Closer to Bangkok, Apilaporn Vechakij of Agence France-Presse reported, “Around 150 households in the shrimp farming community in Chachoengsao province have suffered raids by so-called ‘sea monkeys’ — long-tailed macaques — for about a decade.”
Some linguistic confusion may have been involved in the report, as in the U.S. the term “sea monkey” usually means a brine shrimp.
Eventually then-Thai Department of National Parks, Wildlife & Plant Conservation deputy director-general Theerapat Prayurasiddhi announced “a new plan to manage the dozens of troops of monkeys nationwide, including health checks and identity records,” the Bangkok Post reported.
But the plan was based on the misapprehension that only 500 to 600 macaques in about 50 troops around the entire nation were problematic, most of them around the temple communities of San Phra Kan and Phra Prang Sam Yot in Lop Buri province.
A pilot project was to be “carried out in the mountainous Khao Chakan area of Sara Buri province,” the Bangkok Post said.
Moving “monkey menace” from place to place
What became of that scheme is unclear.
A military coup in May 2014 brought about a complete transition of authority in government.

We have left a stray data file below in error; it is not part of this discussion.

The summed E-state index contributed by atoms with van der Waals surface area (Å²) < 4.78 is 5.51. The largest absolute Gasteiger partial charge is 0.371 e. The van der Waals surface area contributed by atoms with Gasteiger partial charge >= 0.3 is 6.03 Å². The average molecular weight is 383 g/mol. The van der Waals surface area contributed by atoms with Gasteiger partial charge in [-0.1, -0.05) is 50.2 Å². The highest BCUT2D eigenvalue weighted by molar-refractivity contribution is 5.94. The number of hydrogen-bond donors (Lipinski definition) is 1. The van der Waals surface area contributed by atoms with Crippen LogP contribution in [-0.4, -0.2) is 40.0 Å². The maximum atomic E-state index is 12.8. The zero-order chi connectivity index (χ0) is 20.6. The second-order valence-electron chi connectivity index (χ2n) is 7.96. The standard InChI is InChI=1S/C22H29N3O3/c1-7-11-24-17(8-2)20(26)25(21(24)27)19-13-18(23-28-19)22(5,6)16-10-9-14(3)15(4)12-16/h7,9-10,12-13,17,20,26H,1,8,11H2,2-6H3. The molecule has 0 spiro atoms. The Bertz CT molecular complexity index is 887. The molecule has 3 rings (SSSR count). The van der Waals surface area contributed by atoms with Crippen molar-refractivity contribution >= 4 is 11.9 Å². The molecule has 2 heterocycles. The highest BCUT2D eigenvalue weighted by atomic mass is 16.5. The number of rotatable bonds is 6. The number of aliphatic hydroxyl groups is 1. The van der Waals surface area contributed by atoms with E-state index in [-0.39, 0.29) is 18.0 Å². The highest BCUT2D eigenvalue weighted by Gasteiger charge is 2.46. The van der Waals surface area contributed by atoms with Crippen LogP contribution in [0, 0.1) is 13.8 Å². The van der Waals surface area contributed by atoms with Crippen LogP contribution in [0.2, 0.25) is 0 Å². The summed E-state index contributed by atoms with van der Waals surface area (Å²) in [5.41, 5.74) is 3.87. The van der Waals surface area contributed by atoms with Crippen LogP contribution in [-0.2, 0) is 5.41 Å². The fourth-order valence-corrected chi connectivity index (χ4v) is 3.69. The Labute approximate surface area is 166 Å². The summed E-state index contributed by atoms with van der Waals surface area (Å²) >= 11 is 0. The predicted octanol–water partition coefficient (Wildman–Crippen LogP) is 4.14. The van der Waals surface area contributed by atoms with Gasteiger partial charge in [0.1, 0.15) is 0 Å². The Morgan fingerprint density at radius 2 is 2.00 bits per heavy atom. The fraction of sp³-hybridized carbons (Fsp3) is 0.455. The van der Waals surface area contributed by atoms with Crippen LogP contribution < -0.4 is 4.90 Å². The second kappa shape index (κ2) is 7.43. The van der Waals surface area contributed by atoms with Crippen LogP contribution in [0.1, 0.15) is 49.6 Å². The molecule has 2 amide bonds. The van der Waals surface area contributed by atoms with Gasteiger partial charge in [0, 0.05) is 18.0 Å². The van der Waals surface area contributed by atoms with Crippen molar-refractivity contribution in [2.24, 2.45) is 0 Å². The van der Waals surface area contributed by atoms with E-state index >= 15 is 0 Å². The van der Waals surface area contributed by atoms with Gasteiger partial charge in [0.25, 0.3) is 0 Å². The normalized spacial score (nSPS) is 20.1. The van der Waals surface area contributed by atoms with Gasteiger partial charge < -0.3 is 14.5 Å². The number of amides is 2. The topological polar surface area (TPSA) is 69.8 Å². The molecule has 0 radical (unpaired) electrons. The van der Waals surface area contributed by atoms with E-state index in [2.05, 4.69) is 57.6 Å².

Two months after the coup, in July 2014, the Bangkok Post announced that, “A study by the Department of National Parks, Wildlife and Plant Conservation concluded that people in 183 areas in 47 provinces were suffering from repeated raids by rascal monkeys,” making the monkey issue more than three times bigger than the estimate of the preceding civilian regime.
But the Thai government response was essentially just to leave “monkey menace” to local authorities. The Lop Buri response was to try to trap and relocate macaques to Department of National Parks, Wildlife & Plant Conservation wildlife care centers in Chachoengsao, Sa Kaeo, Ratchaburi and Nakhon Nayok, which amounted to moving problematic macaque troops from one jurisdiction with macaque overpopulation to another.
Sterilization resumes, on limited scale